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Structure of L-serine dehydratase from Legionella pneumophila: novel use of the C-terminal cysteine as an intrinsic competitive inhibitor.

Thoden JB, Holden HM, Grant GA - Biochemistry (2014)

Bottom Line: A number of highly conserved or invariant residues found in the β domain are clustered around the iron-sulfur center.His 124 and Asn 126, found in an HXN sequence, point toward the Fe-S cluster.Mutational studies are consistent with these residues either binding a serine molecule that serves as an activator or functioning as a potential trap for Cys 458 as it moves out of the active site prior to catalysis.

View Article: PubMed Central - PubMed

Affiliation: Department of Biochemistry, University of Wisconsin , Madison, Wisconsin 53706, United States.

ABSTRACT
Here we report the first complete structure of a bacterial Fe-S l-serine dehydratase determined to 2.25 Å resolution. The structure is of the type 2 l-serine dehydratase from Legionella pneumophila that consists of a single polypeptide chain containing a catalytic α domain and a β domain that is structurally homologous to the "allosteric substrate binding" or ASB domain of d-3-phosphoglycerate dehydrogenase from Mycobacterium tuberculosis. The enzyme exists as a dimer of identical subunits, with each subunit exhibiting a bilobal architecture. The [4Fe-4S](2+) cluster is bound by residues from the C-terminal α domain and is situated between this domain and the N-terminal β domain. Remarkably, the model reveals that the C-terminal cysteine residue (Cys 458), which is conserved among the type 2 l-serine dehydratases, functions as a fourth ligand to the iron-sulfur cluster producing a "tail in mouth" configuration. The interaction of the sulfhydryl group of Cys 458 with the fourth iron of the cluster appears to mimic the position that the substrate would adopt prior to catalysis. A number of highly conserved or invariant residues found in the β domain are clustered around the iron-sulfur center. Ser 16, Ser 17, Ser 18, and Thr 290 form hydrogen bonds with the carboxylate group of Cys 458 and the carbonyl oxygen of Glu 457, whereas His 19 and His 61 are poised to potentially act as the catalytic base required for proton extraction. Mutation of His 61 produces an inactive enzyme, whereas the H19A protein variant retains substantial activity, suggesting that His 61 serves as the catalytic base. His 124 and Asn 126, found in an HXN sequence, point toward the Fe-S cluster. Mutational studies are consistent with these residues either binding a serine molecule that serves as an activator or functioning as a potential trap for Cys 458 as it moves out of the active site prior to catalysis.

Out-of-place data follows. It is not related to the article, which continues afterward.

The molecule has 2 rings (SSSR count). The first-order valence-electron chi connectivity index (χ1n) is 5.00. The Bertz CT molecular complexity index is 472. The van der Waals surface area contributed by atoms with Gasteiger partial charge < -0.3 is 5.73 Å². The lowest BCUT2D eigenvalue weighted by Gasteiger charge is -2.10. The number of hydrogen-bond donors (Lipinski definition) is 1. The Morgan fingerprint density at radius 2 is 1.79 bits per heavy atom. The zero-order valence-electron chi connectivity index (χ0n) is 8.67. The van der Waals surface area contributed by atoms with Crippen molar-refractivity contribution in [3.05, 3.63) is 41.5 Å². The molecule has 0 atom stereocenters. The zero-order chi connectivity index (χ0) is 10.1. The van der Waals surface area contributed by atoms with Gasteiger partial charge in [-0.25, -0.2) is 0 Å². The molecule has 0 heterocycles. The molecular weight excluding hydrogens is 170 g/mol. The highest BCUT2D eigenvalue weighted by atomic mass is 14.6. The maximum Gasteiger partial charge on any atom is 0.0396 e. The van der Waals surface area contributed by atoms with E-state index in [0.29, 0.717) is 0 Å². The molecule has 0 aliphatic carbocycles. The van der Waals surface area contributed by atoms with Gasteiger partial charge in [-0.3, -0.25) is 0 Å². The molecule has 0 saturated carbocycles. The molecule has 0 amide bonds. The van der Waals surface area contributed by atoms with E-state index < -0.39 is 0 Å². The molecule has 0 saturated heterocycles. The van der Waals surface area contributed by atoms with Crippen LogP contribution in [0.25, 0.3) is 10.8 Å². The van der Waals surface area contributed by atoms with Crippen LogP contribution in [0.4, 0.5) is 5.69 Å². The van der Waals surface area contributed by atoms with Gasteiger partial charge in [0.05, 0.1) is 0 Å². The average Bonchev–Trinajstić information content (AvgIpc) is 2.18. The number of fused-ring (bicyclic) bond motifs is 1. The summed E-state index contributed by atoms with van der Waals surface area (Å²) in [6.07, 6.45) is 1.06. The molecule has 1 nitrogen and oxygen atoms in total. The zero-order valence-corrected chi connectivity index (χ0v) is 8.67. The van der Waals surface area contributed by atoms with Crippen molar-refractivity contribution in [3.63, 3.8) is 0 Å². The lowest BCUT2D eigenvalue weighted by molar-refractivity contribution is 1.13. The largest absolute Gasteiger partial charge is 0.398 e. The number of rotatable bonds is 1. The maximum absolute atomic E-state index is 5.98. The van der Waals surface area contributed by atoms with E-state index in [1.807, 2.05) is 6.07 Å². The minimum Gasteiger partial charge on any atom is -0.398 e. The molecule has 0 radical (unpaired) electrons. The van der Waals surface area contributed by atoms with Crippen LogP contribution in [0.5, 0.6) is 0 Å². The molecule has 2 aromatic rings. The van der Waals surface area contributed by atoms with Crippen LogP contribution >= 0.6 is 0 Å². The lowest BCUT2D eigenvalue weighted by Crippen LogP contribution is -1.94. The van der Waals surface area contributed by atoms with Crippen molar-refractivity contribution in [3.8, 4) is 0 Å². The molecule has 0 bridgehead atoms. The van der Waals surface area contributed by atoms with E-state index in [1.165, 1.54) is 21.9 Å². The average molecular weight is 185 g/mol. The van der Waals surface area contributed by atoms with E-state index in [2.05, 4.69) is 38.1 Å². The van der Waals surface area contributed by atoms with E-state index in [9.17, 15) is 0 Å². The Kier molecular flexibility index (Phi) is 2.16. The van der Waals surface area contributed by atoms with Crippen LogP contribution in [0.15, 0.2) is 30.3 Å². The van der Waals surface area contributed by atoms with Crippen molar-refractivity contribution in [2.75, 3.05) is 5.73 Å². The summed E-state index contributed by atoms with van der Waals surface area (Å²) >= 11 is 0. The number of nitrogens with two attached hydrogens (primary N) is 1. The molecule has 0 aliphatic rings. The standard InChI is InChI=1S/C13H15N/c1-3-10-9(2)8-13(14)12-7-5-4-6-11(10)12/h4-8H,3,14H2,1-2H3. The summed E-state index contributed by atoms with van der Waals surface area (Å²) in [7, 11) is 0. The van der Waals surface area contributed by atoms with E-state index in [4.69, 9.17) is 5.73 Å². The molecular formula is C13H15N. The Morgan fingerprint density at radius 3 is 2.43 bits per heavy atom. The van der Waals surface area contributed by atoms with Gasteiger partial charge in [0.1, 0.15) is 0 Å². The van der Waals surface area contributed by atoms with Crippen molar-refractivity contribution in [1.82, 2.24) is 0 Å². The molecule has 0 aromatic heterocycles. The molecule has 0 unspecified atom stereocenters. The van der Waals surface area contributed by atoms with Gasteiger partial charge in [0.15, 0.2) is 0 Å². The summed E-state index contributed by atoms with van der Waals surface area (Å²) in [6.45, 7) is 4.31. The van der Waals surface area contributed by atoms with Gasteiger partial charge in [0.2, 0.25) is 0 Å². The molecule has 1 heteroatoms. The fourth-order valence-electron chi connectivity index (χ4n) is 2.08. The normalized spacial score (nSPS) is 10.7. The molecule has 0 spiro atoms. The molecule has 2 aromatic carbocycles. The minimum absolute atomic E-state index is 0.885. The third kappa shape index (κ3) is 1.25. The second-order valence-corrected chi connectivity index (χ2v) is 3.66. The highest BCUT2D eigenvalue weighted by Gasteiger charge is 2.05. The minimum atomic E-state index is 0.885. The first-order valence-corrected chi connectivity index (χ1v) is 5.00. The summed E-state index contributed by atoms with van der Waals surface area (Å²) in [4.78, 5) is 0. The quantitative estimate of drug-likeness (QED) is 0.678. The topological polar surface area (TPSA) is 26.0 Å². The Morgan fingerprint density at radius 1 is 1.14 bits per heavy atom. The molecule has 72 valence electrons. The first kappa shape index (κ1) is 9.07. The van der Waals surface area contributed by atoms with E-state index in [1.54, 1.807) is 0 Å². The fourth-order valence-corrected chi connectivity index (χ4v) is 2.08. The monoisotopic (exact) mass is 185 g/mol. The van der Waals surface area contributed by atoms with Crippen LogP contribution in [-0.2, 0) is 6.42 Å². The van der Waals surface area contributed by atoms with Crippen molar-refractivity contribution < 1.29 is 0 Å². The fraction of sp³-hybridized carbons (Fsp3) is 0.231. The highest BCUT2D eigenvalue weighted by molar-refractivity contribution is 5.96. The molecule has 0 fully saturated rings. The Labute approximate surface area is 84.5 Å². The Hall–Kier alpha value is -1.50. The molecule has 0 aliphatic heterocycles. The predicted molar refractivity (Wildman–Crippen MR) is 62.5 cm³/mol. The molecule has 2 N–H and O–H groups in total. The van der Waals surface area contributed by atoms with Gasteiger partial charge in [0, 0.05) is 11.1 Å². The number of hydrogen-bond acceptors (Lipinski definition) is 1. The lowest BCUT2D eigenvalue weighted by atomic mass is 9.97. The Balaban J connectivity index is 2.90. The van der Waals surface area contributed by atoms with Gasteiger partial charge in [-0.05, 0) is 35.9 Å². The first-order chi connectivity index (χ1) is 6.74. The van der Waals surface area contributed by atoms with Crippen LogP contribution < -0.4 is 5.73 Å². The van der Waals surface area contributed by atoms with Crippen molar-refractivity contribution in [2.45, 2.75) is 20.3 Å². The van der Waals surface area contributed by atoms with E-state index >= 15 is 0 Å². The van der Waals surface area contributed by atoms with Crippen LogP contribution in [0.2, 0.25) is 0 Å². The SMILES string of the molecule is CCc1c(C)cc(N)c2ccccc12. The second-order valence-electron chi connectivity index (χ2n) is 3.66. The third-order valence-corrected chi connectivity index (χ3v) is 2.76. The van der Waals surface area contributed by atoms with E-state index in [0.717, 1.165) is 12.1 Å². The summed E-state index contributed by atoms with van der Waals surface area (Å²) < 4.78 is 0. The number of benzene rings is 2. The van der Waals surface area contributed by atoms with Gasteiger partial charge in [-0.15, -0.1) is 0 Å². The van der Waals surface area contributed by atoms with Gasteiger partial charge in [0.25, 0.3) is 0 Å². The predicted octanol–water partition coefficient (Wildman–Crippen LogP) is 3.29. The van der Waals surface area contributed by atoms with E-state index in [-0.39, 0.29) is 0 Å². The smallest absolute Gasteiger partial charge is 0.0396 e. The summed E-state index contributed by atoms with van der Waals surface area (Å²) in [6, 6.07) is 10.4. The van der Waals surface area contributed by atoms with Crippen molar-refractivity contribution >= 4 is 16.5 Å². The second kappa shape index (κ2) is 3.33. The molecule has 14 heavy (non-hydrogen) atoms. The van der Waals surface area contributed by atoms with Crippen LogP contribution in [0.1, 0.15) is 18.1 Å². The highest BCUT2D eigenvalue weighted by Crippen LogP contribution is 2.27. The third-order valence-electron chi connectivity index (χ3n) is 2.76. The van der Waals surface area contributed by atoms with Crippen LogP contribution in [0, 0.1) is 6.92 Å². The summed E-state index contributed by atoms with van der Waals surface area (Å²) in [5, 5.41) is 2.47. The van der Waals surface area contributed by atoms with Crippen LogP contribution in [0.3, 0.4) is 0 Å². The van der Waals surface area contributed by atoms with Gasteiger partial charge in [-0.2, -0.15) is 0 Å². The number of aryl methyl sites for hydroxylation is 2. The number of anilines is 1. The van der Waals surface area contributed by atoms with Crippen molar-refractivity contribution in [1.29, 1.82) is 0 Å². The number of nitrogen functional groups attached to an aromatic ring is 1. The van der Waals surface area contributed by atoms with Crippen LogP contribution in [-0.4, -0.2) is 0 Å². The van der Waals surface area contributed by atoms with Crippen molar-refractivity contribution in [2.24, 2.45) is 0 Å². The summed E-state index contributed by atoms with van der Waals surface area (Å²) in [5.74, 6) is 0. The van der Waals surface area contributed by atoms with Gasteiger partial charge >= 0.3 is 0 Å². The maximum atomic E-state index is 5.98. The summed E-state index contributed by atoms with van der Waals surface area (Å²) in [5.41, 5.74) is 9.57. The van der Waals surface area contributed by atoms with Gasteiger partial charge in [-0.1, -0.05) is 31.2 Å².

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Possible location the allosteric binding pocket of L. pneumophila dehydratase. The catalytic domain is highlightedin orange, whereasthe β domain is displayed in green.
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fig6: Possible location the allosteric binding pocket of L. pneumophila dehydratase. The catalytic domain is highlightedin orange, whereasthe β domain is displayed in green.

Mentions: Clearly,Cys 458 serves as an excellent mimic for the locationof the substrate, l-serine. As indicated in Scheme 1, dehydration of l-serine is assisted byextraction of the proton from its α carbon by a catalytic base.Given that there are no potential catalytic bases close enough tothe α carbon of Cys 458 to perform this function in the structuredescribed here, our current model represents a “precatalytic”conformation. There are two histidine residues (His 19 and His 61)within approximately 6 Å of the Cys 458 α carbon, however,that could possibly move within catalytic distance upon a conformationalrearrangement initiated by serine binding (Figure 6). Mutation of His 61 to alanine results in a complete lossof catalytic activity. Importantly, the Fe–S cluster is stillintact because the charge transfer absorbance (∼400 nm) isnot diminished (not shown), thus suggesting that His 61 may serveas the catalytic base. Mutation of His 19 to alanine has an effecton both Km and kcat. In addition, the mutation has a significant effect onthe Ki for l-cysteine and essentiallyno effect on the Ki for d-serine.Most likely, His 19 is involved in substrate binding because the mutationmainly affects the interaction with the competitive inhibitor, l-cysteine.